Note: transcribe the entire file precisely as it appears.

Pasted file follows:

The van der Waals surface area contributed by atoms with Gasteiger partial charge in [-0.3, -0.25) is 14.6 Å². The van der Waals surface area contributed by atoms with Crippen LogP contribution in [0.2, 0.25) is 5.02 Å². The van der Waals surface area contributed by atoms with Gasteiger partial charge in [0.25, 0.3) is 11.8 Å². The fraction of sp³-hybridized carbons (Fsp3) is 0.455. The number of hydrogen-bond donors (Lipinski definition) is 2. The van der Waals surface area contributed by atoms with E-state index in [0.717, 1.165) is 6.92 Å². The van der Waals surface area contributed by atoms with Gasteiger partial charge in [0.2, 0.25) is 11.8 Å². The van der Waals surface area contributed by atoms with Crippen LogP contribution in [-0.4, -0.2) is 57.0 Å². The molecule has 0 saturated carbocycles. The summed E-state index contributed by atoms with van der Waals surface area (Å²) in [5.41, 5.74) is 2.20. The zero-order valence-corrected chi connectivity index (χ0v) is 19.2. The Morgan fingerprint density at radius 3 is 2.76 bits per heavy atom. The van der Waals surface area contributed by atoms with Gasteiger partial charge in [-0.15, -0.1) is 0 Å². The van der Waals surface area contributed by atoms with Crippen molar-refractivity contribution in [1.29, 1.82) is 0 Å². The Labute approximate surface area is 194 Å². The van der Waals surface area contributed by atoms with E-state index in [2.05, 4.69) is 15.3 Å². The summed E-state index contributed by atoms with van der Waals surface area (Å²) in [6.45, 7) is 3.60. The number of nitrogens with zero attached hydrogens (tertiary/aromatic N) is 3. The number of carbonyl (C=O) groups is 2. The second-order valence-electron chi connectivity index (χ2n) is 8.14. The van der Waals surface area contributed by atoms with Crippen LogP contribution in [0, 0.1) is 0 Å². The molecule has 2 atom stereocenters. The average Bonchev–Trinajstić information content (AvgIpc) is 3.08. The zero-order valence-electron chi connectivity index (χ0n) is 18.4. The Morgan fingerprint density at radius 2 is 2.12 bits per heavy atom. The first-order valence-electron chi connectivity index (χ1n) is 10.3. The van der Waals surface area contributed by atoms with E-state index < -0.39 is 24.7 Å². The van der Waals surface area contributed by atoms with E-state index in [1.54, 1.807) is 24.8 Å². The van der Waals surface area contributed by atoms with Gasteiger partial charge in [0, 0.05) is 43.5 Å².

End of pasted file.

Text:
The van der Waals surface area contributed by atoms with Gasteiger partial charge in [-0.3, -0.25) is 14.6 Å². The van der Waals surface area contributed by atoms with Crippen LogP contribution in [0.2, 0.25) is 5.02 Å². The van der Waals surface area contributed by atoms with Gasteiger partial charge in [0.25, 0.3) is 11.8 Å². The fraction of sp³-hybridized carbons (Fsp3) is 0.455. The number of hydrogen-bond donors (Lipinski definition) is 2. The van der Waals surface area contributed by atoms with E-state index in [0.717, 1.165) is 6.92 Å². The van der Waals surface area contributed by atoms with Gasteiger partial charge in [0.2, 0.25) is 11.8 Å². The van der Waals surface area contributed by atoms with Crippen LogP contribution in [-0.4, -0.2) is 57.0 Å². The molecule has 0 saturated carbocycles. The summed E-state index contributed by atoms with van der Waals surface area (Å²) in [5.41, 5.74) is 2.20. The zero-order valence-corrected chi connectivity index (χ0v) is 19.2. The Morgan fingerprint density at radius 3 is 2.76 bits per heavy atom. The van der Waals surface area contributed by atoms with Gasteiger partial charge in [-0.15, -0.1) is 0 Å². The van der Waals surface area contributed by atoms with Crippen molar-refractivity contribution in [1.29, 1.82) is 0 Å². The Labute approximate surface area is 194 Å². The van der Waals surface area contributed by atoms with E-state index in [2.05, 4.69) is 15.3 Å². The summed E-state index contributed by atoms with van der Waals surface area (Å²) in [6.45, 7) is 3.60. The number of nitrogens with zero attached hydrogens (tertiary/aromatic N) is 3. The number of carbonyl (C=O) groups is 2. The second-order valence-electron chi connectivity index (χ2n) is 8.14. The van der Waals surface area contributed by atoms with Crippen LogP contribution in [0, 0.1) is 0 Å². The molecule has 2 atom stereocenters. The average Bonchev–Trinajstić information content (AvgIpc) is 3.08. The zero-order valence-electron chi connectivity index (χ0n) is 18.4. The Morgan fingerprint density at radius 2 is 2.12 bits per heavy atom. The first-order valence-electron chi connectivity index (χ1n) is 10.3. The van der Waals surface area contributed by atoms with E-state index < -0.39 is 24.7 Å². The van der Waals surface area contributed by atoms with E-state index in [1.54, 1.807) is 24.8 Å². The van der Waals surface area contributed by atoms with Gasteiger partial charge in [0, 0.05) is 43.5 Å².